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by Montague Rhodes James
Page 3 of 3 : First page
_L.C.J._ Was there no tracks of it on the floor? What floor have you there?
_S._ It is a flagged floor and sanded, my lord, and there was an appearance of a wet track on the floor, but we could make nothing of it, neither Thomas Snell nor me, and besides, as I said, it was a foul night.
_L.C.J._ Well, for my part, I see not--though to be sure it is an odd tale she tells--what you would do with this evidence.
_Att._ My lord, we bring it to show the suspicious carriage of the prisoner immediately after the disappearance of the murdered person: and we ask the jury's consideration of that; and also to the matter of the voice heard without the house.
Then the prisoner asked some questions not very material, and Thomas Snell was next called, who gave evidence to the same effect as Mrs Arscott, and added the following:
_Att._ Did anything pass between you and the prisoner during the time Mrs Arscott was out of the room?
_Th._ I had a piece of twist in my pocket.
_Att._ Twist of what?
_Th._ Twist of tobacco, sir, and I felt a disposition to take a pipe of tobacco. So I found a pipe on the chimney-piece, and being it was twist, and in regard of me having by an oversight left my knife at my house, and me not having over many teeth to pluck at it, as your lordship or anyone else may have a view by their own eyesight--
_L.C.J._ What is the man talking about? Come to the matter, fellow! Do you think we sit here to look at your teeth?
_Th._ No, my lord, nor I would not you should do, God forbid! I know your honours have better employment, and better teeth, I would not wonder.
_L.C.J._ Good God, what a man is this! Yes, I _have_ better teeth, and that you shall find if you keep not to the purpose.
_Th._ I humbly ask pardon, my lord, but so it was. And I took upon me, thinking no harm, to ask Squire Martin to lend me his knife to cut my tobacco. And he felt first of one pocket and then of another and it was not there at all. And says I, 'What! have you lost your knife, Squire?' And up he gets and feels again and he sat down, and such a groan as he gave. 'Good God!' he says, 'I must have left it there.' 'But,' says I, 'Squire, by all appearance it is _not_ there. Did you set a value on it,' says I, 'you might have it cried.' But he sat there and put his head between his hands and seemed to take no notice to what I said. And then it was Mistress Arscott come tracking back out of the kitchen place.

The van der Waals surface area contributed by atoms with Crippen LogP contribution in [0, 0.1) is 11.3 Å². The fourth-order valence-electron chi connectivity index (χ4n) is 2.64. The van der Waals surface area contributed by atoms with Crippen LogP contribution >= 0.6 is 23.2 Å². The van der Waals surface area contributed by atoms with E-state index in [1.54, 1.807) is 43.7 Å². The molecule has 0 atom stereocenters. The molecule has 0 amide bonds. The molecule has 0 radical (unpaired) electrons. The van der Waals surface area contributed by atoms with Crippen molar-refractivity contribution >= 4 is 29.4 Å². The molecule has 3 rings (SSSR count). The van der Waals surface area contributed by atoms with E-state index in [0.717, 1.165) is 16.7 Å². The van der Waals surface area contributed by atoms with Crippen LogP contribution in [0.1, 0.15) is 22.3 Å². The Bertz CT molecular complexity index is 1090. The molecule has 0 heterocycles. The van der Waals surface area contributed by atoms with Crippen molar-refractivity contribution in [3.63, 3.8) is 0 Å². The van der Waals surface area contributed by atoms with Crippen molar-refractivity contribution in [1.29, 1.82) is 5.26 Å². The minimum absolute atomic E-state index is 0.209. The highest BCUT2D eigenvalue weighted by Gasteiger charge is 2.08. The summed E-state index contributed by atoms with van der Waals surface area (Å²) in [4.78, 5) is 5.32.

Asked if he heard the voice singing outside the house, he said 'No,' but the door into the kitchen was shut, and there was a high wind: but says that no one could mistake Ann Clark's voice.
Then a boy, William Reddaway, about thirteen years of age, was called, and by the usual questions, put by the Lord Chief Justice, it was ascertained that he knew the nature of an oath. And so he was sworn. His evidence referred to a time about a week later.
_Att._ Now, child, don't be frighted: there is no one here will hurt you if you speak the truth.
_L.C.J._ Ay, if he speak the truth. But remember, child, thou art in the presence of the great God of heaven and earth, that hath the keys of hell, and of us that are the king's officers, and have the keys of Newgate; and remember, too, there is a man's life in question; and if thou tellest a lie, and by that means he comes to an ill end, thou art no better than his murderer; and so speak the truth.
_Att._ Tell the jury what you know, and speak out. Where were you on the evening of the 23rd of May last?
_L.C.J._ Why, what does such a boy as this know of days. Can you mark the day, boy?
_W._ Yes, my lord, it was the day before our feast, and I was to spend sixpence there, and that falls a month before Midsummer Day.
_One of the Jury._ My lord, we cannot hear what he says.
_L.C.J._ He says he remembers the day because it was the day before the feast they had there, and he had sixpence to lay out. Set him up on the table there. Well, child, and where wast thou then?
_W._ Keeping cows on the moor, my lord.
But, the boy using the country speech, my lord could not well apprehend him, and so asked if there was anyone that could interpret him, and it was answered the parson of the parish was there, and he was accordingly sworn and so the evidence given. The boy said: